IMPRESSIONS: Opéra de Lyon Ballet in Lucinda Childs' "Dance " at New York City Center
Part of The Dance Reflections Series Sponsored by Van Cleef and Arpels
Choreographed by Lucinda Childs
Performed by Opéra de Lyon Ballet (Lyon Opera Ballet)
Music by Philip Glass
Lighting by Beverly Emmons
Costumes by A. Christina Giannini
Original film design by Sol LeWitt
Film re-shot with the dancers of the Lyon Opera Ballet in January 2016 by Marie-Hélène Rebois
Dancers, Dance I: Anna Romanova, Jacqueline Bâby, Jade Diouf, Dorothée Delabie, Tyler Galster, Edi Blloshmi, Raúl Serrano Nuñez, Léoannis Pupo-Guillen, Dance II: Noëllie Conjeaud, Dance III: Marie Albert, Katrien De Bakker, Amanda Lana, Abril Diaz, Jackson Haywood, Roylan Ramos, Marco Merenda, Giacomo Todeschi
New York City Center, October 19 - 21, 2021
Dance, choreographed by Lucinda Childs, with music by Philip Glass, and projections by artist Sol LeWitt, premiered at the Brooklyn Academy of Music in 1979. The work, in its inception, met with the highest praise, as well as with hurled eggs. Audience members reportedly marched out of the theater. However, since then, Dance’s reputation has grown. It is considered an icon of 20th-century postmodernism and minimalism and one of the canons of modern dance. From 2008 - 2018 Dance toured extensively.
Ballet companies now perform Dance. The most recent is the Lyon Opera Ballet (Opéra de Lyon Ballet), which appeared at New York City Center, October 19-21, as part of the Dance Reflections series supported by Van Cleef & Arpels. Gone is the original reputed ease of the body that created a tension with the strict counts of the music. Dance has appeared live with the original dancers projected on screen until recently. The Lyon Opera Ballet was required to shoot new footage.
Filmmaker Marie-Hélène Rebois captured the Lyon Opera Ballet cast in 2016. Her film recreates precisely LeWitt’s original footage, "a huge undertaking", remarks Childs. With new film there are no comparisons between then and now. Also, the ballet company dancing with itself onscreen produces a sleekness and conformity to which modern audiences have become accustomed. Technique in dance, as with sports, has reached unprecedented peaks of physical prowess. Said Childs to the Lyon Opera Ballet directorship, "we have to redo the film because my dancers from 1980 and your dancers from today — it's just not going to work."
There have been multitudes of reviews of Dance through the years, and across the globe. Reviewers lately prefer the crisp, precise dancing of the ballet casts rather than the blithe execution of the original movers caught in LeWitt’s projections. But wouldn’t it be fun to continue to make up our own minds and compare?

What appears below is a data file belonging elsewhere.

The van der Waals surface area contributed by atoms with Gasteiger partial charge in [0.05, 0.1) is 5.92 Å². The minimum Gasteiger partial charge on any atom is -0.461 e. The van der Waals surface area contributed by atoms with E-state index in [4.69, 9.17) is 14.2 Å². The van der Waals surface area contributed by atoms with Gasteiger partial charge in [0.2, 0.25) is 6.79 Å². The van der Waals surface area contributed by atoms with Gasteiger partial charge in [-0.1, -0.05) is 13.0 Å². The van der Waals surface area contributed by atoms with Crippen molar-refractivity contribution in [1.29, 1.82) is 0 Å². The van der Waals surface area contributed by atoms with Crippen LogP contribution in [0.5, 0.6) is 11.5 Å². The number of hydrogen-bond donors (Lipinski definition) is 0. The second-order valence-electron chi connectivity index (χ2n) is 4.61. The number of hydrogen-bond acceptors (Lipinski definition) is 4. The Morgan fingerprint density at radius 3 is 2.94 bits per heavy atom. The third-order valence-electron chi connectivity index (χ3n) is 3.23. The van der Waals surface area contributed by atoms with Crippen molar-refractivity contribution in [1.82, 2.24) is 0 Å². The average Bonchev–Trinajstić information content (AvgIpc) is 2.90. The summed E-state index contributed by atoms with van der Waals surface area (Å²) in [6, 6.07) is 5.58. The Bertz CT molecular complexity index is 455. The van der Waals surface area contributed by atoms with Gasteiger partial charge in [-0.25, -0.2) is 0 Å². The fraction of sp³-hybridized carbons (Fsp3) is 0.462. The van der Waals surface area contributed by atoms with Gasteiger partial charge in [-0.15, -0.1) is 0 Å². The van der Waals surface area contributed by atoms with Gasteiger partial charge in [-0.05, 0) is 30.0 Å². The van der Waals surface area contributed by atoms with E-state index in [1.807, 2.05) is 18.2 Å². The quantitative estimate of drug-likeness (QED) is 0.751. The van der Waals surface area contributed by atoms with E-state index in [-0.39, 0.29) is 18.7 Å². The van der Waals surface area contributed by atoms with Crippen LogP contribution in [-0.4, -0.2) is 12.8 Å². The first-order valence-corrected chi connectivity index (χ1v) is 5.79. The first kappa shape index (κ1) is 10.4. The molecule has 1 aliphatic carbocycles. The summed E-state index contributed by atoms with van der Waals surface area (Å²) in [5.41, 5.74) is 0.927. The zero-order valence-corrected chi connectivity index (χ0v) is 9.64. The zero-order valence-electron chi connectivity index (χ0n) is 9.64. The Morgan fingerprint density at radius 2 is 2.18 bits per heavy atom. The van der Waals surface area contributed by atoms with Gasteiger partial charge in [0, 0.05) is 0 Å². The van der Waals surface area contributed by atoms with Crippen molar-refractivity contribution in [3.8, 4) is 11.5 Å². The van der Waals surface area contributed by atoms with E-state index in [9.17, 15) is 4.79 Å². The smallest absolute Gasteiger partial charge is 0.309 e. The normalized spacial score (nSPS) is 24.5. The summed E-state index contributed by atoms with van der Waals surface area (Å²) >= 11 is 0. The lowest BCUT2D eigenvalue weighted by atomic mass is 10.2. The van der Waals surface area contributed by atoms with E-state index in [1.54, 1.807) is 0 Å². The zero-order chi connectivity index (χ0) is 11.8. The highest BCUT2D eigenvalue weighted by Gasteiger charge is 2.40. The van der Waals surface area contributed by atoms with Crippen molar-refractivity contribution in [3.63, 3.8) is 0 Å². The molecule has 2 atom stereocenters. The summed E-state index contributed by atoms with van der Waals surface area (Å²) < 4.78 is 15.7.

The Lyon Opera Ballet dancers do justice to the steps and the timings. Their precise, smooth dancing meets the demands of the music and choreography. The dance is divided in three sections: Dance I group, Dance II solo, Dance III group. In the first and last sections, eight dancers, two by two in unison, one woman and one man paired, appear on stage with another set of dancers on screen, all moving horizontally across the stage dancing the same steps. The dancers begin stage right and upon reaching stage left, sprint backstage to the other side, and begin a propulsive loop again. Added in the second group section, Dance III, are arcs, diagonals and overlaps.
Over and over, the movement repeats but with increments of change. After a little kick comes a turn, a tilt of the body, a step forward, a small jeté, and, as time progresses, the phrase becomes increasingly complicated. Childs introduces different timings and rearranges the movements. Flawlessly illustrating and interlocking with Glass’ music, these slight changes thrill. Each section continues for 20 minutes, but what a glorious, hypnotic, just-off repetitious 20 minutes. It’s like reading a book that you never want to end or being caught in a dancing reel that comments on past, present, and future. We know from where we come, where we are at present, and where we would be if only we could foresee the future. In Dance, there is a hint.
Dressed in white, long-sleeved unitards, the dancers are lucid beings dancing on a white stage floor, and, in the projections, on a white floor overlaid with a black grid. The larger-than-life projections match the dancing of the live performers. The dancers, live and on screen, perform simultaneously. And the film, the decor of the dance, shot from different angles, and then projected on a clear scrim at the front of the stage are located on par, above, below and overlaying the live dancing. The projections refigure and split the space. Still photographs are introduced. As the viewer attempts to follow the multi-directional action, the moments become vertiginous.
Much has been made of the central filmed solo, Dance III, danced by Childs: the way her cool beauty captivates, and no other dancer in the role could match her. Her ice-queen demeanor and her white-hot interior are difficult to recreate. Like most choreographers, Childs’ way of moving guides the choreography. She’s the motherlode.
Danced by the extraordinary Noëllie Conjeaud, in this production, the solo expresses its own crystalline sensibility. The solo offers moments of grandeur and flashes of humor. Conjeaud’s legs kick side to side in a vaudevillian gesture along an upstage to downstage path, opposite to the horizontal path of the groups. Her projected two-story body is captured in a long, opening stillness (as was Childs’), doe eyes alive with expectation, legs in first position, and ready to dance.